For my inaugural post, I want to talk about something that I’ve been thinking about a lot recently – how to capture the maximum amount of information from your microscope. A user came to me recently wanting to maximize the field of view he could acquire at high resolution from the microscope – he was doing an image based screen and wanted to maximize the number of cells he could capture in one field of view. I immediately realized that our standard 1.4 megapixel, ICX285 based cameras weren’t going to cut it – this was a job for an sCMOS camera, or so I thought

Then I started thinking more about the problem. For his application, he didn’t need high resolution, so we were talking about imaging at 10 or 20x. When I started doing the math for the pixel size you need to acquire a diffraction-limited image from a 10x / 0.45 objective, I realized that our standard ICX285 cameras that are diffraction limited with a 100x / 1.4 oil lens aren’t diffraction limited for a 10x / 0.45 objective. Going from a 100x oil lens to a 10x air lens reduces the magnification by 10-fold, but the NA, and hence resolution, only drops by about 3-fold. So you either need a 3X magnifier between your scope and your camera, or you need 3-fold smaller pixels.

OK, so all the imaging we’ve done over the years with the 10x objective turns out not to be diffraction limited, and we need a camera with about 3 μm pixels if we want to be diffraction limited. How many do we need? It turns out the side port of a Nikon Ti has a field of view of 18mm. The eyepieces and the bottom port have a bit larger field of view, 22mm, but since I’ve only ever seen one Ti with a bottom port, I’ll stick with the side port numbers. If we want to truly maximize the field of view, will want a camera that’s 18 mm on a side. This will have black spaces in the corner, however, because the field of view is circular. If we want to have a camera that doesn’t have any black spaces, say, for tiled acquisition, we can inscribe a square camera in the 18 mm field of view. This gives a camera that’s 12.73 mm on a side, but we only capture 2/π = ~64% of the field of view.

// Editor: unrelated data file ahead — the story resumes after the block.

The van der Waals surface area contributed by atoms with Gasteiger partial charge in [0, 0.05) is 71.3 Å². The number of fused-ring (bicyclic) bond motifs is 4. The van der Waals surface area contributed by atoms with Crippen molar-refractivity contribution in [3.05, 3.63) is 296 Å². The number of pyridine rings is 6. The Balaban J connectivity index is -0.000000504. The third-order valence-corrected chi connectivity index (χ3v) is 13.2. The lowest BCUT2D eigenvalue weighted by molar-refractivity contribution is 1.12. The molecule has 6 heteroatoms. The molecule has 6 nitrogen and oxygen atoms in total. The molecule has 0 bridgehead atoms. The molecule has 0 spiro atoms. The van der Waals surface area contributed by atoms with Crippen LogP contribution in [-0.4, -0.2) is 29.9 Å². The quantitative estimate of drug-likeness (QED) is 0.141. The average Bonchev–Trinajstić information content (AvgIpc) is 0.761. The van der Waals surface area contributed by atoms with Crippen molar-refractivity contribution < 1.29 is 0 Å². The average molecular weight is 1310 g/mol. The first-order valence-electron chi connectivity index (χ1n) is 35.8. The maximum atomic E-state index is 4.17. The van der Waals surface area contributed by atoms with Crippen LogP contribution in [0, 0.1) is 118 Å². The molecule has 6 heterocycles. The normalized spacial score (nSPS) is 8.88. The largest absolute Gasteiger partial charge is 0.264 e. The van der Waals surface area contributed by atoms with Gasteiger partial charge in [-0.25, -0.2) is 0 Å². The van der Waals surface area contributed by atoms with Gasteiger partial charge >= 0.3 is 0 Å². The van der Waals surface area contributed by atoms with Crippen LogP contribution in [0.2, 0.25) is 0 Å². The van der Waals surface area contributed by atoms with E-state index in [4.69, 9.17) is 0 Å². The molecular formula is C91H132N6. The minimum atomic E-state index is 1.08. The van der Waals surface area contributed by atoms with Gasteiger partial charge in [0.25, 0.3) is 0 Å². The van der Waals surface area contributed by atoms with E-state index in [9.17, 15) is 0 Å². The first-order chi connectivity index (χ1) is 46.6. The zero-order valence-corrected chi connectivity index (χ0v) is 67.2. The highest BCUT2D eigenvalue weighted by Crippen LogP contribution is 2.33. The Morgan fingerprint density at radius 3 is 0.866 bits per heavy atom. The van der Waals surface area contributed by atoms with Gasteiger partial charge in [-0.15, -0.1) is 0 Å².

Putting this altogether, for any given objective, I can calculate the pixel size I need to achieve Nyquist resolution and how many of those pixels it will take to fill the field of view (FOV). You can see a spreadsheet with those numbers here. For the 100x/1.4 objective, our standard ICX285 chip does an OK job. It only captures 37% of the FOV captured by a 12.73 x 12.73 mm camera, but the pixels are well under Nyquist, ensuring oversampling. For a 60x lens, the 6.54 μm pixels of the ICX285 are right at Nyquist, but to actually capture the (inscribed square) FOV would require a 3.8 megapixel chip. When you look at lower magnification objectives, the answers are even more surprising For that 10x / 0.45 objective, we need a camera with 3.4 μm (or smaller pixels) and for a 12.73 x 12.73mm camera, you’d need 14 million of them. So now, this doesn’t look like a job for an sCMOS camera – those pixels are too big, and there aren’t nearly enough of them.